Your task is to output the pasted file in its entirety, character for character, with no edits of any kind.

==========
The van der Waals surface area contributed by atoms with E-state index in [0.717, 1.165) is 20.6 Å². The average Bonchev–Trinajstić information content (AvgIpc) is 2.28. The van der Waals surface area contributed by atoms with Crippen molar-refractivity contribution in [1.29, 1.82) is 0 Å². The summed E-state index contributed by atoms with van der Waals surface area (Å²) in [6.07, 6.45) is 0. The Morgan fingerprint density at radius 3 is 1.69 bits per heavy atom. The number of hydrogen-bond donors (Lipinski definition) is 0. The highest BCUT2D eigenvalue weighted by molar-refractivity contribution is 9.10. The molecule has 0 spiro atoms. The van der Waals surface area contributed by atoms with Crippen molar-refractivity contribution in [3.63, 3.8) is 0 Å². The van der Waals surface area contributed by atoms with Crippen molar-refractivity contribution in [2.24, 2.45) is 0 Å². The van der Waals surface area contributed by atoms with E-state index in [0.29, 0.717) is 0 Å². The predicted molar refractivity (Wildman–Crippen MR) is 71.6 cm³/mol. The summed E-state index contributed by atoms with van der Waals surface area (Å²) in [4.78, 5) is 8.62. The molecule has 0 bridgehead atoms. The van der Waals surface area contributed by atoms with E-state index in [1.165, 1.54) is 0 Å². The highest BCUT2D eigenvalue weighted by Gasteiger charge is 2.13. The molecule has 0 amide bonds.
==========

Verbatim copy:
The van der Waals surface area contributed by atoms with E-state index in [0.717, 1.165) is 20.6 Å². The average Bonchev–Trinajstić information content (AvgIpc) is 2.28. The van der Waals surface area contributed by atoms with Crippen molar-refractivity contribution in [1.29, 1.82) is 0 Å². The summed E-state index contributed by atoms with van der Waals surface area (Å²) in [6.07, 6.45) is 0. The Morgan fingerprint density at radius 3 is 1.69 bits per heavy atom. The number of hydrogen-bond donors (Lipinski definition) is 0. The highest BCUT2D eigenvalue weighted by molar-refractivity contribution is 9.10. The molecule has 0 spiro atoms. The van der Waals surface area contributed by atoms with Crippen molar-refractivity contribution in [3.63, 3.8) is 0 Å². The van der Waals surface area contributed by atoms with Crippen molar-refractivity contribution in [2.24, 2.45) is 0 Å². The van der Waals surface area contributed by atoms with E-state index in [0.29, 0.717) is 0 Å². The predicted molar refractivity (Wildman–Crippen MR) is 71.6 cm³/mol. The summed E-state index contributed by atoms with van der Waals surface area (Å²) in [4.78, 5) is 8.62. The molecule has 0 bridgehead atoms. The van der Waals surface area contributed by atoms with E-state index in [1.165, 1.54) is 0 Å². The highest BCUT2D eigenvalue weighted by Gasteiger charge is 2.13. The molecule has 0 amide bonds.